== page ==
The Effects of Keto on Metabolic Health

Functioning on fat and ketones rather than glucose offers a wide range of benefits to metabolic health. From appetite suppression and glucose regulation, to aiding in accelerated weight loss and increased energy levels, the plan provides perks that make the sacrifice of sugar seem small.

Plus, experiencing a new-found level of energy and mental sharpness is a huge self-esteem boost that often dominos into the ability to get even more things done with precision and improved focus.

Maintain a focus on eating organic whole foods whenever possible and incorporate gut-boosting, fermented foods like sauerkraut and pickles to your diet to further decrease sugar cravings while supporting healthy digestion.

Furthermore, studies have shown a lessened need for medications and improved A1c levels in participants following a low-carb, high-fat diet to regulate blood sugar––more assurance for anyone considering adhering to a low-carb, high-fat diet.

Hidden Sugar Names to Avoid on a Keto Diet

Sugar by any other name is still sugar. The confusing part is that sugar goes by so many aliases that it can become challenging to keep track. Avoid the following sweeteners when sourcing products, as regardless of the monikar, these ingredients will all spike your blood sugar:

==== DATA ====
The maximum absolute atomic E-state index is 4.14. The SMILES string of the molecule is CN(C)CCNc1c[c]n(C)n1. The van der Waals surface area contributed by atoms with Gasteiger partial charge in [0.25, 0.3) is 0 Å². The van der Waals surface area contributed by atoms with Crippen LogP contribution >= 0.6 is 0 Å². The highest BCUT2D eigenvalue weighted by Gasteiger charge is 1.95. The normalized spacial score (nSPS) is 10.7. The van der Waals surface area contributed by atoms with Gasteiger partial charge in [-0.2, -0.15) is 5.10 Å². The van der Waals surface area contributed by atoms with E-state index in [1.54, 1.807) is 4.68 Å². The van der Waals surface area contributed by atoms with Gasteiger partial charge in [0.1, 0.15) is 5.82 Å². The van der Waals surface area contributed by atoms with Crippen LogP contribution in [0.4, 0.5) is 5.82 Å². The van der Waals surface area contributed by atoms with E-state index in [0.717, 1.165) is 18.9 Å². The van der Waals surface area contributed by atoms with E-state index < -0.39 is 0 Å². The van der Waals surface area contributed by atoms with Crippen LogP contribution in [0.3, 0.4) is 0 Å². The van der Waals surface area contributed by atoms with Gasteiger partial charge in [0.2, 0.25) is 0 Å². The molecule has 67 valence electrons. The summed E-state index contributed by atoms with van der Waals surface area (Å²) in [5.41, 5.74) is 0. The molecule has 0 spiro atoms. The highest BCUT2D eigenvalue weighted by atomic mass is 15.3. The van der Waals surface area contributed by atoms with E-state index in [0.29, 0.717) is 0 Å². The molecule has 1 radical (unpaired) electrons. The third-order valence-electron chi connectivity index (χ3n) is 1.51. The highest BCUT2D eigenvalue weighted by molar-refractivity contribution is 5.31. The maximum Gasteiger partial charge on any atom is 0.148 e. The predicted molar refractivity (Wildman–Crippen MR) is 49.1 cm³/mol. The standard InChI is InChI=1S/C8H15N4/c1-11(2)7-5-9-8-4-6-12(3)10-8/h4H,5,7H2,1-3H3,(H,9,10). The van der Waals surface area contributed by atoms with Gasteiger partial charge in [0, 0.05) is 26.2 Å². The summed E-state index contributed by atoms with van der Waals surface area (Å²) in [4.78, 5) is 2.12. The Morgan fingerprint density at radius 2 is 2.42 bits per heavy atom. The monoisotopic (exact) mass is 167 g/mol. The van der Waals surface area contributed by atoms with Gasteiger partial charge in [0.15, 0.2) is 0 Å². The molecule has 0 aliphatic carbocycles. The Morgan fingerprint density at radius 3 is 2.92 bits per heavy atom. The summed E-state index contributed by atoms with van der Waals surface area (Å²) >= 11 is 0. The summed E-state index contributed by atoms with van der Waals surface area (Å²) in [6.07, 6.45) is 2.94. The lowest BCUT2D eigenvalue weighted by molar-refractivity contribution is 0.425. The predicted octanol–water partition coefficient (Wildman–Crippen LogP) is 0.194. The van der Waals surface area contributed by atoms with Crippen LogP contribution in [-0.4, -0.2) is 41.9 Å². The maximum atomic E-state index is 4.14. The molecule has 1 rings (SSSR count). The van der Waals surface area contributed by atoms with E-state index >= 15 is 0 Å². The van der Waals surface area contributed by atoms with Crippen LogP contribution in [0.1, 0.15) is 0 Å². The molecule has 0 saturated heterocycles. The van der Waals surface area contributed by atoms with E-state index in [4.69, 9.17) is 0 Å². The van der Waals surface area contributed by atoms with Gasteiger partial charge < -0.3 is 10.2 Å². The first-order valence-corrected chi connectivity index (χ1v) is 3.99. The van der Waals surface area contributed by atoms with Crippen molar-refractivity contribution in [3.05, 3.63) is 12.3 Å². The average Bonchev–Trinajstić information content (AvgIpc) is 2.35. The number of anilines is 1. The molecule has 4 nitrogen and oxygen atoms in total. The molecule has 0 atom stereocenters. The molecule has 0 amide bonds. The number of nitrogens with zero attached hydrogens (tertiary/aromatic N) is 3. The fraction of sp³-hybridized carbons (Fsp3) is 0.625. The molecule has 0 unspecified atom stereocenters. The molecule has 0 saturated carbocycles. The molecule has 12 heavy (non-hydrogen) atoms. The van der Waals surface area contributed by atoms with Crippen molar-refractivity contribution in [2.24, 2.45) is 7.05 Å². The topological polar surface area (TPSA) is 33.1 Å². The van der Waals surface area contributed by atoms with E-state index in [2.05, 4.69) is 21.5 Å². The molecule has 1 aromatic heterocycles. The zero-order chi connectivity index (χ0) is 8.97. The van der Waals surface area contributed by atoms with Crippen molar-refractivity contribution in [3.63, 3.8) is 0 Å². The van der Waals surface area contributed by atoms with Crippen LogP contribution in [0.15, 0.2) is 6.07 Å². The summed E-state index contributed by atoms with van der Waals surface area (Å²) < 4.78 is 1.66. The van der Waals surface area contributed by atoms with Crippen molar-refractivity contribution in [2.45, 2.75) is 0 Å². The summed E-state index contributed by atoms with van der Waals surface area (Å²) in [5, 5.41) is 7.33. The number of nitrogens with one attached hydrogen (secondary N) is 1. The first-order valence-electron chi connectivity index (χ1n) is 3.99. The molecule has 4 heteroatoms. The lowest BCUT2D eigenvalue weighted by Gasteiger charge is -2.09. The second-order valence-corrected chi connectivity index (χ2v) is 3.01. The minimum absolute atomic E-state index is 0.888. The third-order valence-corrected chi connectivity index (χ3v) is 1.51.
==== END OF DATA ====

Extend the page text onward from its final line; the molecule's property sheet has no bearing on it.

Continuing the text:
• Fruit juice concentrate
  • Glucose
  • Fructose
  • Invert sugar
  • Granulated brown sugar
  • Honey
  • Malt syrup
  • Maltose
  • Maple syrup
  • Table sugar or regular sugar
  • Molasses
  • Corn syrup
  • Dextrose
  • Coconut sugar
  • Vegetable glycerin
  • Agave
  • Yacon syrup
  • Honey
  • Sucralose

Plus, there are additional foods to choose wisely as they often harbor loads of unwanted hidden sugars that can easily derail your macro goals and lead to increased sugar cravings. Remain especially vigilant about ingredients when selecting the following:

  • Sugar-free beverages: Sipping on a soda occasionally is a component of most any diet, and you can indulge as well on keto, but it’s best to stick to brands like Zeiva, sweetened with stevia to avoid the added carb count sugar alcohols provide––potentially padding your daily carb count quickly and in ways that may stall weight loss if consumed in excess.